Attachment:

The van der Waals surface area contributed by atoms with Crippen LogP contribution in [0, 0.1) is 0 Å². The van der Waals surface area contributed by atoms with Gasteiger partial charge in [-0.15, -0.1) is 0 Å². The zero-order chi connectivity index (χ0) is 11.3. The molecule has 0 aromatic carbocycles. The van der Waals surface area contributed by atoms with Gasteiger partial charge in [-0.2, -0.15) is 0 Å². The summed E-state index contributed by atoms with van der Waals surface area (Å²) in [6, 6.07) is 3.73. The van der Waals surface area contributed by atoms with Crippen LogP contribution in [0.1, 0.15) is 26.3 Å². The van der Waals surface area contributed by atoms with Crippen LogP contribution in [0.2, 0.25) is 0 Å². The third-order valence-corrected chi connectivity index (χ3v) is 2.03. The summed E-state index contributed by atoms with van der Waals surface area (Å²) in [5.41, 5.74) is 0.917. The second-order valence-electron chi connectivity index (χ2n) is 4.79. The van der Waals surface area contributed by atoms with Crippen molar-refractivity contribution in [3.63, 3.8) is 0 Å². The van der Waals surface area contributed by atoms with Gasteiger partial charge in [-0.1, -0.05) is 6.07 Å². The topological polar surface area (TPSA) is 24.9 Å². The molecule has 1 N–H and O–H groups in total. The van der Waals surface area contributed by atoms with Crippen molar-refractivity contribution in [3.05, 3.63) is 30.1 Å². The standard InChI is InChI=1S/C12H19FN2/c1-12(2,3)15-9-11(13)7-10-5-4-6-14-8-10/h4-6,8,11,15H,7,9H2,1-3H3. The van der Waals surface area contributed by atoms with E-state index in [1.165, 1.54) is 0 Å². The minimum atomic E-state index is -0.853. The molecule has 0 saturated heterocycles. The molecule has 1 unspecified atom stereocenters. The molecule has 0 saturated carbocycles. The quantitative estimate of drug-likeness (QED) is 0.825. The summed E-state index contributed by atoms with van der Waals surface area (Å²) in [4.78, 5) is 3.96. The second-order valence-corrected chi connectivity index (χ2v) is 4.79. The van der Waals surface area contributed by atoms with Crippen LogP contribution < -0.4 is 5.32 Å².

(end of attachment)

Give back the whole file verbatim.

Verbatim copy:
The van der Waals surface area contributed by atoms with Crippen LogP contribution in [0, 0.1) is 0 Å². The van der Waals surface area contributed by atoms with Gasteiger partial charge in [-0.15, -0.1) is 0 Å². The zero-order chi connectivity index (χ0) is 11.3. The molecule has 0 aromatic carbocycles. The van der Waals surface area contributed by atoms with Gasteiger partial charge in [-0.2, -0.15) is 0 Å². The summed E-state index contributed by atoms with van der Waals surface area (Å²) in [6, 6.07) is 3.73. The van der Waals surface area contributed by atoms with Crippen LogP contribution in [0.1, 0.15) is 26.3 Å². The van der Waals surface area contributed by atoms with Crippen LogP contribution in [0.2, 0.25) is 0 Å². The third-order valence-corrected chi connectivity index (χ3v) is 2.03. The summed E-state index contributed by atoms with van der Waals surface area (Å²) in [5.41, 5.74) is 0.917. The second-order valence-electron chi connectivity index (χ2n) is 4.79. The van der Waals surface area contributed by atoms with Crippen molar-refractivity contribution in [3.63, 3.8) is 0 Å². The van der Waals surface area contributed by atoms with Gasteiger partial charge in [-0.1, -0.05) is 6.07 Å². The topological polar surface area (TPSA) is 24.9 Å². The molecule has 1 N–H and O–H groups in total. The van der Waals surface area contributed by atoms with Crippen molar-refractivity contribution in [3.05, 3.63) is 30.1 Å². The standard InChI is InChI=1S/C12H19FN2/c1-12(2,3)15-9-11(13)7-10-5-4-6-14-8-10/h4-6,8,11,15H,7,9H2,1-3H3. The van der Waals surface area contributed by atoms with E-state index in [1.165, 1.54) is 0 Å². The minimum atomic E-state index is -0.853. The molecule has 0 saturated heterocycles. The molecule has 1 unspecified atom stereocenters. The molecule has 0 saturated carbocycles. The quantitative estimate of drug-likeness (QED) is 0.825. The summed E-state index contributed by atoms with van der Waals surface area (Å²) in [4.78, 5) is 3.96. The second-order valence-corrected chi connectivity index (χ2v) is 4.79. The van der Waals surface area contributed by atoms with Crippen LogP contribution < -0.4 is 5.32 Å².